Saturday, 1 April 2017

Microbiome diversity is influenced by chance encounters


Within the human digestive tract, there are trillions of bacteria, and these communities contain hundreds or even thousands of species. The makeup of those populations can vary greatly from one person to another, depending on factors such as diet, environmental exposure, and health history. Variations in the human gut microbiome have been shown to contribute to gastrointestinal disorders such as colitis and Crohn's disease, and studies suggest that microbiome composition can also influence diabetes, heart disease, and cancer.

A new study of the microbe populations of worms offers another factor that may contribute to this variation: chance. Here MIT researchers found that when they put genetically identical worms into identical environments and fed them the same diet, the worms developed very different populations of bacteria in their gut, depending on which bacteria happened to make it there first.

The researchers chose to study the worm C. elegans because it is among the simplest animals with a digestive tract colonized by bacteria, offering a way to model what might be happening in the human gut. C. elegans consume bacteria as part of their normal diet, so the researchers first fed a group of genetically identical worms a mix of six different species of bacteria. When the experiment began, the worms had no bacteria in their digestive tracts, but after being exposed to the identical bacterial diet, the worms each generated very different microbe populations in their guts.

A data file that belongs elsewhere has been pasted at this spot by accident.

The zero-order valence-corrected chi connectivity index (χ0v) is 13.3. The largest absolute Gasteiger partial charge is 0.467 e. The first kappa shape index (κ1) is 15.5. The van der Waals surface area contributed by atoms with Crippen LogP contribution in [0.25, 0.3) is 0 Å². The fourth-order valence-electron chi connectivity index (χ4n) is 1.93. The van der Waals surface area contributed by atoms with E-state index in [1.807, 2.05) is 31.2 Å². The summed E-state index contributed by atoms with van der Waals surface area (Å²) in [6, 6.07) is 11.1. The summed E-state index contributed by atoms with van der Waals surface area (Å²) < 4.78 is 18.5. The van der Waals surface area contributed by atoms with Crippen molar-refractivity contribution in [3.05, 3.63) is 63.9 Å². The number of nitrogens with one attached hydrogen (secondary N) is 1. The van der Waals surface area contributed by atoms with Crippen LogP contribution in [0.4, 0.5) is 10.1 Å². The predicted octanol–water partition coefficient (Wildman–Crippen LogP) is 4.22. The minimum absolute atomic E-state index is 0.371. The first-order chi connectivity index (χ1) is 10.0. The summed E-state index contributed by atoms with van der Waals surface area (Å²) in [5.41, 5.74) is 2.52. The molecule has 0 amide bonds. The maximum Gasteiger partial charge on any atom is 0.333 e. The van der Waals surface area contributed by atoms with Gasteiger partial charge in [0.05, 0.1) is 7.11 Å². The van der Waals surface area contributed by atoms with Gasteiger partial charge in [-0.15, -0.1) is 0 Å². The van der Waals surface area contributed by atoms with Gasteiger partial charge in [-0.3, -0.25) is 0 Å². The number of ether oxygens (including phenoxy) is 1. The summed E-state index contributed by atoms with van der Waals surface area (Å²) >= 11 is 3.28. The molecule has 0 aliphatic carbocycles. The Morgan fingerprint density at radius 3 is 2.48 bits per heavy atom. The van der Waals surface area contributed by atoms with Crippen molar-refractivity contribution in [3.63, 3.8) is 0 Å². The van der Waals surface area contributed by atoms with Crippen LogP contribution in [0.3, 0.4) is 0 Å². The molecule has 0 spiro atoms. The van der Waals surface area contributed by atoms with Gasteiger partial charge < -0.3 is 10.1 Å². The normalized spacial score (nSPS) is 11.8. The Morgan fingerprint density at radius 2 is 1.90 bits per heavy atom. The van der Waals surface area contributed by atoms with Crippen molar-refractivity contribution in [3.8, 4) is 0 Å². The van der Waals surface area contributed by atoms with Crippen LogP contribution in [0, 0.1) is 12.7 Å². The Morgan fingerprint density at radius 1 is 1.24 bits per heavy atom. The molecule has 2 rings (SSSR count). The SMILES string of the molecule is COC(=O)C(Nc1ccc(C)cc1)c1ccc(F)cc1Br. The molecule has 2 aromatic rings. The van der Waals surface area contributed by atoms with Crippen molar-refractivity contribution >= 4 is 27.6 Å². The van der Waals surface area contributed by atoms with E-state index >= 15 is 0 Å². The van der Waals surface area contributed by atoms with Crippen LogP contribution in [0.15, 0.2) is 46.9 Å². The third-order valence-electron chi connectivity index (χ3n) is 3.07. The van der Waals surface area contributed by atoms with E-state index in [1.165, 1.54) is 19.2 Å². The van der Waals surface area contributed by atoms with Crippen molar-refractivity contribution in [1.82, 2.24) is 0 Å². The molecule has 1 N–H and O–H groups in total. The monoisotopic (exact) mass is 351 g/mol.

The researchers explored this further by feeding the worms a mix of only two types of bacteria, making it easier to study their interactions. In this scenario, all of the bacteria were E. coli, but half were engineered to produce a green fluorescent protein and the other half produced a red fluorescent protein.

After a week of this diet, each worm had about 30,000 bacteria in its digestive tract. However, these populations were not evenly divided between red and green. Instead, each population was dominated by one or the other. This happens, Gore says, because the initial colonization of the gut is a rare event, so whichever microbe makes it there first tends to dominate the entire population.

This randomness tends to prevail when the colonization rate is low. When the researchers fed the worms larger amounts of bacteria, the colonization rate went up and the researchers found much less variation among individuals' microbe populations. The researchers also found the same effect when they fed the worms two different species of bacteria: Enterobacter aerogenes and Serratia marcescens.

This random variability may contribute to the differences in microbe populations seen in the human gut as well, since usually only a small fraction of bacteria consumed by humans and other animals survives the digestion process. However, many other factors such as environmental exposure also play roles.

See:

Nicole M. Vega, Jeff Gore. Stochastic assembly produces heterogeneous communities in the Caenorhabditis elegans intestine. PLOS Biology, 2017; 15 (3): e2000633 DOI: 10.1371/journal.pbio.2000633



Posted by Dr. Tim Sandle